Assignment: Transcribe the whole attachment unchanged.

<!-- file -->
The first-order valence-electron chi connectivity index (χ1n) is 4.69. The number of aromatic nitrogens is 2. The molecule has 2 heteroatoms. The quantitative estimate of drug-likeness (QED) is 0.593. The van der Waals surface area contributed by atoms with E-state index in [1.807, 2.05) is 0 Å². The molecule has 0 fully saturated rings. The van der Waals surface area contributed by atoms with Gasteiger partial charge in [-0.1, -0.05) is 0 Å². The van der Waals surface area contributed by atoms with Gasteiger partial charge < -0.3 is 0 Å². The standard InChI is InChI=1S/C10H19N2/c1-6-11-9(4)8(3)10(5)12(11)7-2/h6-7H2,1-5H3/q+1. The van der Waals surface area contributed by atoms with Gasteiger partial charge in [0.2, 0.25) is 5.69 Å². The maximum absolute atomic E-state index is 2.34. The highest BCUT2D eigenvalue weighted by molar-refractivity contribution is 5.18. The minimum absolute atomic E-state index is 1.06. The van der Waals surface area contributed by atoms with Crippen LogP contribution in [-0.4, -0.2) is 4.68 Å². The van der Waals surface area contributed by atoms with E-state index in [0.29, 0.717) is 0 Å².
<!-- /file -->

The first-order valence-electron chi connectivity index (χ1n) is 4.69. The number of aromatic nitrogens is 2. The molecule has 2 heteroatoms. The quantitative estimate of drug-likeness (QED) is 0.593. The van der Waals surface area contributed by atoms with E-state index in [1.807, 2.05) is 0 Å². The molecule has 0 fully saturated rings. The van der Waals surface area contributed by atoms with Gasteiger partial charge in [-0.1, -0.05) is 0 Å². The van der Waals surface area contributed by atoms with Gasteiger partial charge < -0.3 is 0 Å². The standard InChI is InChI=1S/C10H19N2/c1-6-11-9(4)8(3)10(5)12(11)7-2/h6-7H2,1-5H3/q+1. The van der Waals surface area contributed by atoms with Gasteiger partial charge in [0.2, 0.25) is 5.69 Å². The maximum absolute atomic E-state index is 2.34. The highest BCUT2D eigenvalue weighted by molar-refractivity contribution is 5.18. The minimum absolute atomic E-state index is 1.06. The van der Waals surface area contributed by atoms with Crippen LogP contribution in [-0.4, -0.2) is 4.68 Å². The van der Waals surface area contributed by atoms with E-state index in [0.29, 0.717) is 0 Å².